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Speaking & Writing Centers can help

General Design


The principles of CRAP are Contrast, Repetition, Alignment, and Proximity. These principles are some of the most effective communicative tools you have as a digital rhetor, so it’s important to understand what and how they’re communicating. 

Contrast is first and can be as simple as making sure the color of your text and your background in your project are different enough that you can read the content. It can also be more complex, encompassing things like the tone of the images you use in a video. Be careful to contrast without clashing.

Repetition is exactly what it sounds like, and it is deceptively important. Just by repeating the same font type and size, or a snippet of audio throughout a project, you send a message, and that message is: these elements are linked together. That’s an important message for your audience, and repetition is one of the tools you have to communicate with them.

Alignment provides the invisible organizing axes on the landscape of your digital project, and it’s especially important for “flatter” digital projects, like PowerPoints and e-portfolios.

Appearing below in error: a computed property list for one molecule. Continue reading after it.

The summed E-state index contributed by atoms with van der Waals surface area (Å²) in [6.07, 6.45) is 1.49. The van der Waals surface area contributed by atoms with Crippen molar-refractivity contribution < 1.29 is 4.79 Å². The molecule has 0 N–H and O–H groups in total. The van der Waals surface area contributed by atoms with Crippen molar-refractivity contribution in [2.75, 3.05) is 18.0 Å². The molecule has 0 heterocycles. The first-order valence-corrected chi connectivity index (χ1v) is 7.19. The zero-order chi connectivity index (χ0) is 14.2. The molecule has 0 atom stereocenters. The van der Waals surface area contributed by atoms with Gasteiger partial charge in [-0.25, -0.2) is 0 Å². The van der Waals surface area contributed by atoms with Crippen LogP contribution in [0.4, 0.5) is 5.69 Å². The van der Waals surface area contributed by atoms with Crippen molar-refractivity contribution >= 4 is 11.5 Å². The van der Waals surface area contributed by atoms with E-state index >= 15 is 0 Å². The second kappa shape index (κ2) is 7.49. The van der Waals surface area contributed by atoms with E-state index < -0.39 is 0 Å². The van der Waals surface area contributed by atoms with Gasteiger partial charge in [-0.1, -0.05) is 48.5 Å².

Proximity, which is the distance or lack thereof between the elements of your project, is equally important to organization and communication.  Regardless of format, the close proximity of two or more elements indicates connection, with separation indicating the opposite.   

The 3 Cs

There’s also the 3 Cs, which are Consistency, Concision, and Appropriate Style Choices. All these elements work together, along with repetition from CRAP, to keep your audience engaged and your project successful. It’s important that you don’t add upbeat music to a podcast on a serious news event or choose fuschia and lime green for the color scheme of your website when making a digital portfolio. Doing either makes it look like you didn’t consider the tone of your project.

Concision is key as well, since it shows that you didn’t just copy and paste from an earlier assignment, but actually did the work during the remediation process to adapt your content to a Power Point, Podcast, Video, etc. 

Font & Color Guidelines

There are two major font families, serif and sans serif. For web-based projects and STEM classes, sans serif is the standard, but for the Humanities, serif fonts might be more appropriate.

When thinking about color, never forget that contrast and readability are the most important considerations. It doesn’t matter how aesthetically pleasing light yellow is for your project if your audience can’t read it. Also remember that a color palette should consist of 2-5 colors and no more. Too much color can be overwhelming, as is certain combinations of colors. Check out these resources for more color guidance.

Image Guidelines

The quality of your images is the most important consideration. They should be no smaller than 1920 x 1080 in order to avoid pixilation. Some good open source image resources are Pixabay and Unsplash. These resources are VERY useful, because citation guidelines apply to images as well as text, so you can’t copy and paste from Google Images.

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